Too many bloody idealists. –Georges Bataille (on the “orthodox” Surrealists)
Undercover Surrealism: Georges Bataille and DOCUMENTS was the catalog associated with the exhibition “Undercover Surrealism: Picasso, Miro, Masson and the Vision of Georges Bataille,” which showed at the Hayward Gallery in London in 2006. It sought to re-examine the works of many well-known Surrealists (or at least artists admired by Surrealists) and present them in a different light. As evidenced by the title, the exhibition and catalog revolved around Georges Bataille’s eclectic journal DOCUMENTS, of which 15 issues were published between 1929 and 1930. It examined art, ethnography, archaeology, film, photography, and pop culture, with a particular emphasis on “violence, sacrifice and seduction through which art was ‘brought down’ to the level of other kinds of objects” (11). This directly opposed orthodox Surrealism, which saw art and poetry as elevated expressions of unconscious thought and used somewhat roundabout ways (i.e. automatism) to circumvent conscious image-making control.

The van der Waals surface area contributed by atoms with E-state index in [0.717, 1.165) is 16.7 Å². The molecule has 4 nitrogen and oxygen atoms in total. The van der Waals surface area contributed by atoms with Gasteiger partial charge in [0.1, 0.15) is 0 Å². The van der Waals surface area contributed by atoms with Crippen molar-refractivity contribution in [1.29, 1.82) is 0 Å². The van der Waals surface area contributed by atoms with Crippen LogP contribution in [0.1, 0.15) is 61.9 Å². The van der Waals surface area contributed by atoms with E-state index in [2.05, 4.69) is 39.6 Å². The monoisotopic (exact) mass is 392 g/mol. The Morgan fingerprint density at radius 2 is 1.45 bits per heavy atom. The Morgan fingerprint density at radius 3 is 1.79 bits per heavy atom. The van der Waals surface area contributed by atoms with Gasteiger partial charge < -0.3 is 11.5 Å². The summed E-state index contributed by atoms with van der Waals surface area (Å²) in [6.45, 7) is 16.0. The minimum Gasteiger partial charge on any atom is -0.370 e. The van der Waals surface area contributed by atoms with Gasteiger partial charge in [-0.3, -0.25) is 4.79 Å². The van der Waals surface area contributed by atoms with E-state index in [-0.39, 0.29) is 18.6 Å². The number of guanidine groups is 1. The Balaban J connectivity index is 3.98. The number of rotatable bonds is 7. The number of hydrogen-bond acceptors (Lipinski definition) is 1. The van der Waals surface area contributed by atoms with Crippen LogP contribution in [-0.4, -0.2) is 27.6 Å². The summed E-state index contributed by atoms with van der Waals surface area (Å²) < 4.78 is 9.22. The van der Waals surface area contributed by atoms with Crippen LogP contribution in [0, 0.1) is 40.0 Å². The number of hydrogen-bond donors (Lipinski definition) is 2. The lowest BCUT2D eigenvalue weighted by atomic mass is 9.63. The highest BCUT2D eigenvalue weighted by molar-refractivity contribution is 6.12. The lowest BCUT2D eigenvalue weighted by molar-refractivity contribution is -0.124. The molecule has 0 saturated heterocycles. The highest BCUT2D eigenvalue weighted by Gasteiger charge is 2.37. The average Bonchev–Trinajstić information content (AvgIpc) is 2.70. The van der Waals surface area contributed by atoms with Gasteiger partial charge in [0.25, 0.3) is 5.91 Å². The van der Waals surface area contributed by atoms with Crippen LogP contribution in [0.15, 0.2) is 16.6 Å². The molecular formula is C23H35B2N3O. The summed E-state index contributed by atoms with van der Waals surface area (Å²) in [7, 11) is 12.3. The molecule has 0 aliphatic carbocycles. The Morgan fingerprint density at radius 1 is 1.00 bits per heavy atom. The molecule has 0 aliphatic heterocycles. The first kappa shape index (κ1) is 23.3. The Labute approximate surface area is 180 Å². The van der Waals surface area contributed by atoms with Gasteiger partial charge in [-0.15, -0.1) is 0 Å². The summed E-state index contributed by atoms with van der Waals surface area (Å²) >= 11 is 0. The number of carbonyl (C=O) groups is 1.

Georges Bataille, who was decidedly unafraid of confrontational and disturbing imagery, had (somewhat unwittingly) become the leader of the “dissident Surrealists,” which was comprised of people who had either rejected Andre Breton’s idealized version of Surrealism or had been excommunicated by Breton himself for opposing/questioning his doctrines. Unsurprisingly, Bataille himself had become Breton’s arch-nemesis early on in the development of Surrealism because he viewed Breton to be too idealistic, whereas Bataille was all about the base materialism of the genre. He also preferred to see Surrealism address the unconventional– homosexuality, the uber perverse, etc– the exotic, and the macabre; Breton, on the other hand, was more focused on the notions of the ideal, heterosexual love and automatism. Bataille is frequently referred to as “the enemy within Surrealism” in the catalog, and Breton hated Bataille so much that he actually dedicated several scathing pages to him in his Second Manifesto of Surrealism (he also called him a “staid librarian” at some point, referring to Bataille’s day job); Bataille was equally bitchy and took every opportunity in DOCUMENTS and elsewhere to express his distaste with Breton. Continue reading